US National Security and Defence Strategy and European Defence
The administration of US President Joe Biden has recently released two of the most important documents in the security framework – the National Security Strategy and the National Defence Strategy. These documents set the course for US defence and security under the current administration.
The National Security Strategy, issued by the White House, summarizes security priorities and, in part, foreign policy. The National Security Strategy is the overarching document from which the National Defense Strategy and the U.S. Military Strategy, which is a classified document, are then derived.
The National Security Strategy sees the People's Republic of China (PRC) as the only American rival that seeks to transform the international order and has the capabilities to do so. According to the document, the PRC seeks to establish a sphere of influence in the Indo-Pacific and aims to become a global hegemon. However, the US-PRC rivalry is not only in the Indo-Pacific, but globally. The authors of the document consider the next ten years to be a crucial time for the US-PRC rivalry. As regards Taiwan, the document mentions a commitment to the 'one-China policy' and relations with Taiwan are governed from the US side by the relevant agreements with the PRC and US law. At the same time, however, the US wants to support Taiwan and expand its self-defence capabilities. According to the document, the Indo-Pacific is the centre of the 21st century. It is in the interest of the US to keep the region free and open, and therefore the US will focus its security and foreign policy attention on the region.
Russia is seen in the document as an immediate threat to international security and stability. Together with its allies in the Alliance, the US wants to strengthen defence and deterrence capabilities, particularly on the Alliance's eastern flank. The document mentions that there is no change in the US commitment to defend the entire Alliance. While this commitment remains in place, the document explicitly mentions that the US will rely on European allies to take on greater responsibility in building up European defence.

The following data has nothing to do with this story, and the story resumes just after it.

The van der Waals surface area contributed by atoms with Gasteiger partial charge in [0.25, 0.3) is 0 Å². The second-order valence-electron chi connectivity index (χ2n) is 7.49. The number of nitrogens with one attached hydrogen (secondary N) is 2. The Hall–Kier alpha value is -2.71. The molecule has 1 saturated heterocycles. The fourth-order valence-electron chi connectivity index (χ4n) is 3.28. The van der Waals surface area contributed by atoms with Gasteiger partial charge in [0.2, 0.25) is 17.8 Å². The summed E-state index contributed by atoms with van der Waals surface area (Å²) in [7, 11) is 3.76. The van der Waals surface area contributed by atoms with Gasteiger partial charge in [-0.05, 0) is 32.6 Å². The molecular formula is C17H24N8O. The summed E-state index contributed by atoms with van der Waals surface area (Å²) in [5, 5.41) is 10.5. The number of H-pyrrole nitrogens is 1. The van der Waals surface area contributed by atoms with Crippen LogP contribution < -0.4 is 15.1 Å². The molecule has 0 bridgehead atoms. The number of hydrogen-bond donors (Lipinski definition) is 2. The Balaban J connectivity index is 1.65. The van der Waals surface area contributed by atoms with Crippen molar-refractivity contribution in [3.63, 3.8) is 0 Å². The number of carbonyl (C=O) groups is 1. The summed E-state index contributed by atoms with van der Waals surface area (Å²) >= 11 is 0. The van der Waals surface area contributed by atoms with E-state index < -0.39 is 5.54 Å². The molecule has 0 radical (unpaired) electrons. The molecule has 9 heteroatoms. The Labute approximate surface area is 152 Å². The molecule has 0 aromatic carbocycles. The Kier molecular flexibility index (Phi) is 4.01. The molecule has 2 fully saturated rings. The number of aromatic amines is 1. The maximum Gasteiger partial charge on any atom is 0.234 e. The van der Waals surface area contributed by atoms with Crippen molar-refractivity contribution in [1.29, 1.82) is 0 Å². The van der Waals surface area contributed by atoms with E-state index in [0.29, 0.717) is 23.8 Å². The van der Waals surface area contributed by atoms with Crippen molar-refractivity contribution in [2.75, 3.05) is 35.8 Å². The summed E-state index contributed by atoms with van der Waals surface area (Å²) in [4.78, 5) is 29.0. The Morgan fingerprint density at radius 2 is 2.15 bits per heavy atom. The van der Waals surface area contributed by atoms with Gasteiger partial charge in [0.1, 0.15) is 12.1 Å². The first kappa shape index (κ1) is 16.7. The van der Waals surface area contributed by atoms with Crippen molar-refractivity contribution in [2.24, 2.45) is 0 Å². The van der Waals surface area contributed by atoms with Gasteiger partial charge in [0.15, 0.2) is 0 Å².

The National Defence Strategy then defines priorities for the US approach to defence. The Pentagon's priorities are to defend against the growing threat posed by the PRC, and in the event that conflict breaks out, the Pentagon will prioritize conflict with the PRC in the Indo-Pacific over conflict with Russia in Europe. In addition, the Chinese People's Liberation Army is modernizing and building its capabilities in the space and cyber domains. At the same time, it is focused on denying US forces the ability to maneuver freely and preventing the defense of US interests in the region. The US therefore wants to work with Japan to modernize their US-Japan alliance and further strengthen the AUKUS and Indo-Pacific Quad groupings, among others.
In Europe, according to the National Defence Strategy, the US commitment to defend the Alliance's territory still applies. The Pentagon wants to continue to work with European allies and partners to strengthen critical capabilities and enhance overall capabilities on the eastern flank of the Alliance. On the other hand, the document states that the US wants to focus more on supporting capabilities, while European allies will upgrade their conventional capabilities. On the nuclear front, the U.S. wants to modernize its assets deployed in Europe and work with allies involved in the nuclear-sharing program to introduce the F-35A aircraft and its ability to carry nuclear weapons.
Under the section entitled Missile Defense Review 2022, the Pentagon then mentions China's growing ballistic and hypersonic missile capabilities. The Pentagon argues that the PRC is catching up to the US in this area and the growth of these capabilities will continue. On the Chinese side, there are also upgrades to command, control, and reconnaissance systems, which may significantly increase the accuracy of Chinese attacks with the aforementioned missiles in a future conflict.
On the other hand, in the case of Russia, the US Pentagon cites the thousands of missiles fired at Ukraine and the economic sanctions that may lead to Russia not having the capacity to continue producing these weapons systems in the future.
What, then, do the two strategic documents imply for Europe and the European members of the Alliance? The US wants to continue to focus on the PRC as its biggest rival and to prioritise any potential conflict with the PRC over a conflict with Russia in Europe. So there is really no choice for European states but to stop relying on the US and start building up European defences and capabilities so that we are able to deter Russia ourselves. Indeed, by unleashing American capabilities in Europe, we can also help our allies and partners in Asia in their competition with the PRC.